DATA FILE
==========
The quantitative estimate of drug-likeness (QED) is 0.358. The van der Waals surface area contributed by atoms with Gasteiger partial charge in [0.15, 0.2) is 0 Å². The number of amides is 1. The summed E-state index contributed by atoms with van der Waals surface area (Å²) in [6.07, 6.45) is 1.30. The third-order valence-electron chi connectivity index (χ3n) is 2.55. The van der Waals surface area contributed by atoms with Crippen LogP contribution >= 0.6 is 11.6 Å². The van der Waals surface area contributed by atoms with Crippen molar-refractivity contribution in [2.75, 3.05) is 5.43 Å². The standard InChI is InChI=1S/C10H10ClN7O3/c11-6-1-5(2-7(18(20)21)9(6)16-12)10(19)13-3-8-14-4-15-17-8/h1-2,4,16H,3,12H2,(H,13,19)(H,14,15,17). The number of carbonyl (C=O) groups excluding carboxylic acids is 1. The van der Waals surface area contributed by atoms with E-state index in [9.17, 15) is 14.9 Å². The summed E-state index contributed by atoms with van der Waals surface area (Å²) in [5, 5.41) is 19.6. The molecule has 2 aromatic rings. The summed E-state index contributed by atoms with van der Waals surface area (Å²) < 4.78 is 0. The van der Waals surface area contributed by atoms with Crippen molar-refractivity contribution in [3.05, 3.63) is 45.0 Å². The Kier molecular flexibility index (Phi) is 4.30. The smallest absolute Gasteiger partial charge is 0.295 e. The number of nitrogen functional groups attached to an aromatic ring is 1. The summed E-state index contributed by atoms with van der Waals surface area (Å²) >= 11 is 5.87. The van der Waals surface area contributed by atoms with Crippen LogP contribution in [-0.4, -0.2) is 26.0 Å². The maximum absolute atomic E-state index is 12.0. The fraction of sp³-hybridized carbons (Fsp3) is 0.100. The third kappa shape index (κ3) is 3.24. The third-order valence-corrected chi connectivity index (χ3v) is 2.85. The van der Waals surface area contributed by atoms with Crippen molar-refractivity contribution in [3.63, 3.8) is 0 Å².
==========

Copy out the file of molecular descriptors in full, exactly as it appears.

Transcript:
The quantitative estimate of drug-likeness (QED) is 0.358. The van der Waals surface area contributed by atoms with Gasteiger partial charge in [0.15, 0.2) is 0 Å². The number of amides is 1. The summed E-state index contributed by atoms with van der Waals surface area (Å²) in [6.07, 6.45) is 1.30. The third-order valence-electron chi connectivity index (χ3n) is 2.55. The van der Waals surface area contributed by atoms with Crippen LogP contribution >= 0.6 is 11.6 Å². The van der Waals surface area contributed by atoms with Crippen molar-refractivity contribution in [2.75, 3.05) is 5.43 Å². The standard InChI is InChI=1S/C10H10ClN7O3/c11-6-1-5(2-7(18(20)21)9(6)16-12)10(19)13-3-8-14-4-15-17-8/h1-2,4,16H,3,12H2,(H,13,19)(H,14,15,17). The number of carbonyl (C=O) groups excluding carboxylic acids is 1. The van der Waals surface area contributed by atoms with E-state index in [9.17, 15) is 14.9 Å². The summed E-state index contributed by atoms with van der Waals surface area (Å²) in [5, 5.41) is 19.6. The molecule has 2 aromatic rings. The summed E-state index contributed by atoms with van der Waals surface area (Å²) < 4.78 is 0. The van der Waals surface area contributed by atoms with Crippen molar-refractivity contribution in [3.05, 3.63) is 45.0 Å². The Kier molecular flexibility index (Phi) is 4.30. The smallest absolute Gasteiger partial charge is 0.295 e. The number of nitrogen functional groups attached to an aromatic ring is 1. The summed E-state index contributed by atoms with van der Waals surface area (Å²) >= 11 is 5.87. The van der Waals surface area contributed by atoms with Crippen LogP contribution in [-0.4, -0.2) is 26.0 Å². The maximum absolute atomic E-state index is 12.0. The fraction of sp³-hybridized carbons (Fsp3) is 0.100. The third kappa shape index (κ3) is 3.24. The third-order valence-corrected chi connectivity index (χ3v) is 2.85. The van der Waals surface area contributed by atoms with Crippen molar-refractivity contribution in [3.63, 3.8) is 0 Å².